Trees Water & People

Trees, Water & People is committed to improving people's lives by helping communities to protect, conserve and manage the natural resources upon which their long-term well-being depends. We believe that natural resources are best protected when local people play an active role in their care and management.
Sep 3, 2015

Local People Help Shape the Curriculum at NiCFEC

Don Enrique at the coffee farm in Chachagua
Don Enrique at the coffee farm in Chachagua

The Nicaraguan Center for Forests, Energy and Climate (NiCFEC) has been designed and developed for people who want to improve their lives while protecting the environment. This education and research facility will provide visitors with hands-on learning opportunities that can be applied in their day-to-day lives. From subsistence farmers to young college students, this will be a place where community is created and learning is fostered.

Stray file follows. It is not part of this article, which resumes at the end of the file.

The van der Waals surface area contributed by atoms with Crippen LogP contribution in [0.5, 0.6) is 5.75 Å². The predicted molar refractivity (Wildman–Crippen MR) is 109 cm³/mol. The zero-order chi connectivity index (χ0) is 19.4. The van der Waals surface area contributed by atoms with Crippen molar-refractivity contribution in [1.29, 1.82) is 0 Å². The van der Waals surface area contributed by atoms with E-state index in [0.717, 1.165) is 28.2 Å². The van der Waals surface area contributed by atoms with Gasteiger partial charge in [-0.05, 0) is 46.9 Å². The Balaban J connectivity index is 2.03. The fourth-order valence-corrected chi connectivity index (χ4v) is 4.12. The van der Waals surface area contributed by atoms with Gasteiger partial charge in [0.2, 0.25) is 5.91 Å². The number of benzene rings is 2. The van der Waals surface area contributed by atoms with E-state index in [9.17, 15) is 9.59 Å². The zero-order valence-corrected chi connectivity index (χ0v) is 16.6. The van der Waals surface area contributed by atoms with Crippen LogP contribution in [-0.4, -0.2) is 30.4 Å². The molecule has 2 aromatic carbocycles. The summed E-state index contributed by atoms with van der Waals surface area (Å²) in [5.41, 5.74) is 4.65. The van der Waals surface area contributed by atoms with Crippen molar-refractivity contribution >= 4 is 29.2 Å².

On a recent visit to the rural community of Chachagua, in the north central region of Nicaragua, we had the opportunity to live and learn with local campesino families, the very people who will benefit most from NiCFEC and the resources it will offer.

Coffee dominates the economy and way of life in this region of the country and one of our first activities was a visit to one of the local cafetales (coffee plantations). The campesino (farmer) who led our tour, Don Enrique, estimates that up to 80% of the families in Chachagua depend on coffee for their livelihoods. The campesino knowledge and awareness is acute - we are talking about people who live and work the land from a very young age, braving the climate, rain or shine, heat or cold. Through this traditional monitoring and evaluation of the natural environment many farmers, like Don Enrique, have indicated time and again that they have seen a marked uptick in hotter days over the last 7-10 years. They are extremely concerned about the potential impacts on their community and their livelihood: the coffee lifeline. This has been corroborated by this past summer’s (February-May) intense heat wave that brought record temperatures to Matagalpa, Jinotega, Esteli and Ocotal, the main coffee processing hubs[1].